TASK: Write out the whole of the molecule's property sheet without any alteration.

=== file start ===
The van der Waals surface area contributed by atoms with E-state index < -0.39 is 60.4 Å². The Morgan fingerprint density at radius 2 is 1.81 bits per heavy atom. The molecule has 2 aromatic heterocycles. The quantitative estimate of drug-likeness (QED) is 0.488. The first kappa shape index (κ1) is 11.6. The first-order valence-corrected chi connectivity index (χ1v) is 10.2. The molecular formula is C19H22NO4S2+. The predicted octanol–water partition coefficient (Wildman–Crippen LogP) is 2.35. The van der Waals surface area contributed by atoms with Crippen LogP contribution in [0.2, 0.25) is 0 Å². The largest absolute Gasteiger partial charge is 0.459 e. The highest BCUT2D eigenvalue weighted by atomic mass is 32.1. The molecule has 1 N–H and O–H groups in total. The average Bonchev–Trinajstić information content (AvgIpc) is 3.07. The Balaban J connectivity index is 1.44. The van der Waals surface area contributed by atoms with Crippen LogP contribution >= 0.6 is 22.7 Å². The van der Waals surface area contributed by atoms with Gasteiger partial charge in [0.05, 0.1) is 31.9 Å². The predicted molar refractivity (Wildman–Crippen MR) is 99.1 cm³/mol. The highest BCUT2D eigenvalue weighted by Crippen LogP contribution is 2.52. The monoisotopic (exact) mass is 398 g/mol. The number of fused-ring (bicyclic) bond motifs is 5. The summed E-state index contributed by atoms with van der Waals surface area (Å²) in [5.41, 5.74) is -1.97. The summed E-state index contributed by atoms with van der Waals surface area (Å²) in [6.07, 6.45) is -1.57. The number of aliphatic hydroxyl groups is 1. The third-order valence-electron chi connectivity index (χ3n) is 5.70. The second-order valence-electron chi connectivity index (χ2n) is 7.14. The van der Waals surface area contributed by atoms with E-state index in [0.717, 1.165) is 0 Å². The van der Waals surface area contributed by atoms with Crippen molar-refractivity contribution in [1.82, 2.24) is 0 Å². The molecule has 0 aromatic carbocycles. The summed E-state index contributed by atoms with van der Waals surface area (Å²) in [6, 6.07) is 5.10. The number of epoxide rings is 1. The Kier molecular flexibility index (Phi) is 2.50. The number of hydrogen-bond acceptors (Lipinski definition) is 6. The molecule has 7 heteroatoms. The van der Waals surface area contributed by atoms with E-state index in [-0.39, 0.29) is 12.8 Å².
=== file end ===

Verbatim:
The van der Waals surface area contributed by atoms with E-state index < -0.39 is 60.4 Å². The Morgan fingerprint density at radius 2 is 1.81 bits per heavy atom. The molecule has 2 aromatic heterocycles. The quantitative estimate of drug-likeness (QED) is 0.488. The first kappa shape index (κ1) is 11.6. The first-order valence-corrected chi connectivity index (χ1v) is 10.2. The molecular formula is C19H22NO4S2+. The predicted octanol–water partition coefficient (Wildman–Crippen LogP) is 2.35. The van der Waals surface area contributed by atoms with Crippen LogP contribution in [0.2, 0.25) is 0 Å². The largest absolute Gasteiger partial charge is 0.459 e. The highest BCUT2D eigenvalue weighted by atomic mass is 32.1. The molecule has 1 N–H and O–H groups in total. The average Bonchev–Trinajstić information content (AvgIpc) is 3.07. The Balaban J connectivity index is 1.44. The van der Waals surface area contributed by atoms with Crippen LogP contribution >= 0.6 is 22.7 Å². The van der Waals surface area contributed by atoms with Gasteiger partial charge in [0.05, 0.1) is 31.9 Å². The predicted molar refractivity (Wildman–Crippen MR) is 99.1 cm³/mol. The highest BCUT2D eigenvalue weighted by Crippen LogP contribution is 2.52. The monoisotopic (exact) mass is 398 g/mol. The number of fused-ring (bicyclic) bond motifs is 5. The summed E-state index contributed by atoms with van der Waals surface area (Å²) in [5.41, 5.74) is -1.97. The summed E-state index contributed by atoms with van der Waals surface area (Å²) in [6.07, 6.45) is -1.57. The number of aliphatic hydroxyl groups is 1. The third-order valence-electron chi connectivity index (χ3n) is 5.70. The second-order valence-electron chi connectivity index (χ2n) is 7.14. The van der Waals surface area contributed by atoms with E-state index in [0.717, 1.165) is 0 Å². The van der Waals surface area contributed by atoms with Crippen molar-refractivity contribution in [1.82, 2.24) is 0 Å². The molecule has 0 aromatic carbocycles. The summed E-state index contributed by atoms with van der Waals surface area (Å²) in [6, 6.07) is 5.10. The number of epoxide rings is 1. The Kier molecular flexibility index (Phi) is 2.50. The number of hydrogen-bond acceptors (Lipinski definition) is 6. The molecule has 7 heteroatoms. The van der Waals surface area contributed by atoms with E-state index in [-0.39, 0.29) is 12.8 Å².